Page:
I haven’t had a chance to write here recently. I have been insanely busy pretty much since June 1st and it is still going full throttle!
June was a month of trainings for me. It was insanely busy but insanely rewarding as well. I completed a project management training with Fistral Training & Consultancy and I thought it would be really boring, but it turned out to be… really interesting. Who knew! I can definitely see myself going down the project management path in the future.
Then there were a bunch of SGSSS trainings, particularly on interviewing and oral histories. It was a really interesting one and got me thinking a lot about narrative as a reimagined entity, where memories are reshaped every time the story is retold. Narrative analysis is a skill I have started building very recently for the analysis in one of my chapters, so this provides a valuable insight into understanding why and how people tell the stories of their lives. What do they put forward? What gets pushed aside? What are their words and how do they organise their stories, and what can we as researchers find in these organisations? It has been very interesting (but also frustrating!) thinking about all these questions while writing my very first findings chapter, which, coincidentally, was my July in a nutshell.
This coming month is going to be really tough but interesting as well. We have a draft to submit for the 22nd of August for the conference FEL (Foundation for Endangered Languages) 25, with the theme Endangered Languages and Diaspora. So exciting! I will be working with Murat Topçu, and we will be writing about the Circassian language and diaspora in Turkey (abstract at the bottom of the post!). As part of my academic advisory role, I am also planning the upcoming year’s training and seminar sessions for TADNET (Endangered Languages Network) in Turkey. There is just so much to do and so little time!
So that’s my summer in a nutshell! Hopefully though, right after all of that, my husband and I will be going on a short trip to Loch Lomond & Trossachs National Park here in Scotland and enjoy some magnificent views such as the one below. I hope September is good to us & we catch at least one good weather day!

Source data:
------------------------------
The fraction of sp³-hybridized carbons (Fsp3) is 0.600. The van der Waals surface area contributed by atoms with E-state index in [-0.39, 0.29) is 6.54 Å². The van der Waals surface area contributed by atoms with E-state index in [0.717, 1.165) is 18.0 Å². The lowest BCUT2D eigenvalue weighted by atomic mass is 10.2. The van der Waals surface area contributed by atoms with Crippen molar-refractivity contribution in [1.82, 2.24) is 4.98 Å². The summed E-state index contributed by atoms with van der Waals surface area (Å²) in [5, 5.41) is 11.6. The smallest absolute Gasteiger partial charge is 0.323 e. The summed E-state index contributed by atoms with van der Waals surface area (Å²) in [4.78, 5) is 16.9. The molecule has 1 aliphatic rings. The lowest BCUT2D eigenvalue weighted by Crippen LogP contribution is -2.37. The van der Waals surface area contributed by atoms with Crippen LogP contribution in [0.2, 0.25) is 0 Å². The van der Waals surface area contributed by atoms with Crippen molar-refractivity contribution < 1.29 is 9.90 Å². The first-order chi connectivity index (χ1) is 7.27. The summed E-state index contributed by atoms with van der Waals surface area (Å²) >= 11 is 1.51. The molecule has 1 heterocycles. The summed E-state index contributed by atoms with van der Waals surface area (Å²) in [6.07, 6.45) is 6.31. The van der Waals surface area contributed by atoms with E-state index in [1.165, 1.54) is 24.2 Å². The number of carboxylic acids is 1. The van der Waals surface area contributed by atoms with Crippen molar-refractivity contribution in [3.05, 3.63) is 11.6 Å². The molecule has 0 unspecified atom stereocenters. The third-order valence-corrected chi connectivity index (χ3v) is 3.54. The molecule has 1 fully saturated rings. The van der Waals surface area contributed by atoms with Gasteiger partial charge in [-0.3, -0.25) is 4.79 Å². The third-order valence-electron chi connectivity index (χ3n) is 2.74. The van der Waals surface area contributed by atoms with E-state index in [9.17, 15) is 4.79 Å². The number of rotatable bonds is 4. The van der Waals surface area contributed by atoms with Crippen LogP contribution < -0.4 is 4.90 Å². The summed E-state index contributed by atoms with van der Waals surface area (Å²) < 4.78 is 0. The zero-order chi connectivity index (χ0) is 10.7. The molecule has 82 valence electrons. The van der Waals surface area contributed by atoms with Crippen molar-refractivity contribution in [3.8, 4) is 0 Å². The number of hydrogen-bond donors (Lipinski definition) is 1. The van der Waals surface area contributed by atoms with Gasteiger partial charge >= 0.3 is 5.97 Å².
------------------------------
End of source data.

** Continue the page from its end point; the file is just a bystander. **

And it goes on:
Abstract for the conference: This study presents a brief history of the Circassian diaspora in Turkey, reports on previous findings regarding the issues around language within the various parts of the diaspora, and introduces an ongoing case study of grassroots activism, the Network of Laz and Circassian Civil Societies project, as part of language maintenance efforts. One of the biggest ethnic groups in Turkey today, the Circassians have had to flee their native Caucasus to then-Ottoman Empire (modern Turkey) in waves between 1850 and 1870 due to the Russian expansion (Saydam, 1997). While relatively well-studied in terms of its diasporic past and present (e.g. Besleney, 2014; Kaya, 2011), the Circassian community in Turkey is still far from being well-researched from a linguistic point of view. Recent studies regarding the sociolinguistic status of Circassian show that while there is an emphasis on keeping habze (a sum of the Circassian beliefs and tradition) alive, the language suffers endangerment and cross-generational attrition (Yıldız, 2021). This is attributed to anything from outside marriages, urbanisation, lack of educational and occupational opportunities in the close-knit communities, lack of a need for the language, lack of educational material and opportunities, and lack of literacy in the language (ibid). Other studies point to the problem around education in the native language, and the lack of access to education harming the Circassian individuals’ sense of identity and social integration (Yılmaz, 2015). After this overview of the previous studies, this study introduces Network of Laz and Circassian Civil Societies, an EC-funded project aiming to raise awareness regarding the endangered languages of Turkey. Running since July 2020, the project has aimed to create awareness and bring up-to-date resources to the endangered language communities and speakers. The study will detail the work carried out so far within the scope of the project by various volunteers and Laz and Circassian organisations, presenting the Circassian case of language endangerment activism in the diaspora by looking at examples from the project.